The foregoing summarizes the principal features of the invention and some of its optional aspects. The invention may be further understood by the description of the preferred embodiments, in conjunction with the drawings, which now follow.
The underside 8 of the front end of the horizontal seat section 6 is provided with an upper, first floating hinge 10 to which is connected a pair of links 9. These links 9 are each connected at their other end through a lower hinge 11 to the frame 2. Both links 9 remain in a generally vertical orientation throughout their range of motion. This allows the horizontal seat section 6, particularly at its front edge portion, to pivot about the frame 2 while the first floating hinge 10 maintains a generally, though not perfectly, horizontal travel path.
The vertical back section 7 is connected to the frame 2 through the use of a back support hinge 12 which pivotably connects a portion of the frame 2 to the lower part of the back section 7 at a point removed from the very bottom end of the back section 7 with extension 14, if present. The back section 7 is able to rotate around this back support hinge 12 and recline.
The rear of the horizontal seat section 6 is connected directly to the bottom of an extension 14 to the vertical back section 7 through a second floating hinge 13. This hinge 13 is affixed to the rearward portion of the underside 8 of the seat section 6. The hinge 13 connection, however made, allows the vertical back 7 and horizontal seat 6 sections to change their relative orientation to each other while remaining connected. Because of the manner in which these connections are made, the horizontal seat section 6 moves forwards when the vertical seat section 7 reclines, as seen in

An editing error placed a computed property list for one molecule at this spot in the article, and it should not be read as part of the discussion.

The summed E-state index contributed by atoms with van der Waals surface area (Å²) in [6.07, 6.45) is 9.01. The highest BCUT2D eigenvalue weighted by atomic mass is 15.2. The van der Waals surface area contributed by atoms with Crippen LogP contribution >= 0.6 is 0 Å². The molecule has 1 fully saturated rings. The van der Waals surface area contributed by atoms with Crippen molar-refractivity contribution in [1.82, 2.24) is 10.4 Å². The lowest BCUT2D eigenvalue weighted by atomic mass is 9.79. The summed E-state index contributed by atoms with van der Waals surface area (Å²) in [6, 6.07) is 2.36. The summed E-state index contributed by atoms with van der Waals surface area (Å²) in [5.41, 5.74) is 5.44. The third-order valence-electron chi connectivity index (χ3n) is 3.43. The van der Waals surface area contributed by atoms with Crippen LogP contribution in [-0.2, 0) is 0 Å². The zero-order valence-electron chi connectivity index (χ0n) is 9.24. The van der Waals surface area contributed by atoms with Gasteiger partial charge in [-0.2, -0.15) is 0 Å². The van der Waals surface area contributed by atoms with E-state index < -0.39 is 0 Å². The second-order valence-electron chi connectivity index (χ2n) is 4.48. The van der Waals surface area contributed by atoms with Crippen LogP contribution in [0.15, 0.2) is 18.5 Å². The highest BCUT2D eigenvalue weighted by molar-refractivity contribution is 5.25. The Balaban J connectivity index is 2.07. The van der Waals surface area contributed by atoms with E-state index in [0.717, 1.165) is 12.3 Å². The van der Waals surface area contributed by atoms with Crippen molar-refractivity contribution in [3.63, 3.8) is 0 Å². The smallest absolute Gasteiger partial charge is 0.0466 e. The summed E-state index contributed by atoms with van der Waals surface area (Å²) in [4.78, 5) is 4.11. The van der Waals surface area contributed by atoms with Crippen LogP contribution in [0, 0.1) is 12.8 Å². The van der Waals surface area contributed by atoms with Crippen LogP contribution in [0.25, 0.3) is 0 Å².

The seat section 6 may include, as shown at
As a result of the manner in which the seating assembly sections 6 and 7 are connected both to each other and to the frame 2, it is impossible for the vertical seat section 7 to recline without also causing the horizontal seat section 6 to move forward. Because the rotating joints 10, 13 are mounted such that each joint does not move relative to it's own seat section, and because of the preferred orientation of link 9, the horizontal seat section 6 maintains a relatively horizontal orientation while being displaced forwardly and rearwardly while the vertical seat section 7 rotates around the hinge 12.
It is helpful that the horizontal seat section 6 move forwards when the back section 7 reclines in order to contribute to keeping the centre of gravity of the device 1 substantially within the frame structure 2 and thereby maintain the stability of the device 1, ensuring the safety of the user. Particularly, this centre of gravity should be forward of the contact point of the wheels 3 with the floor.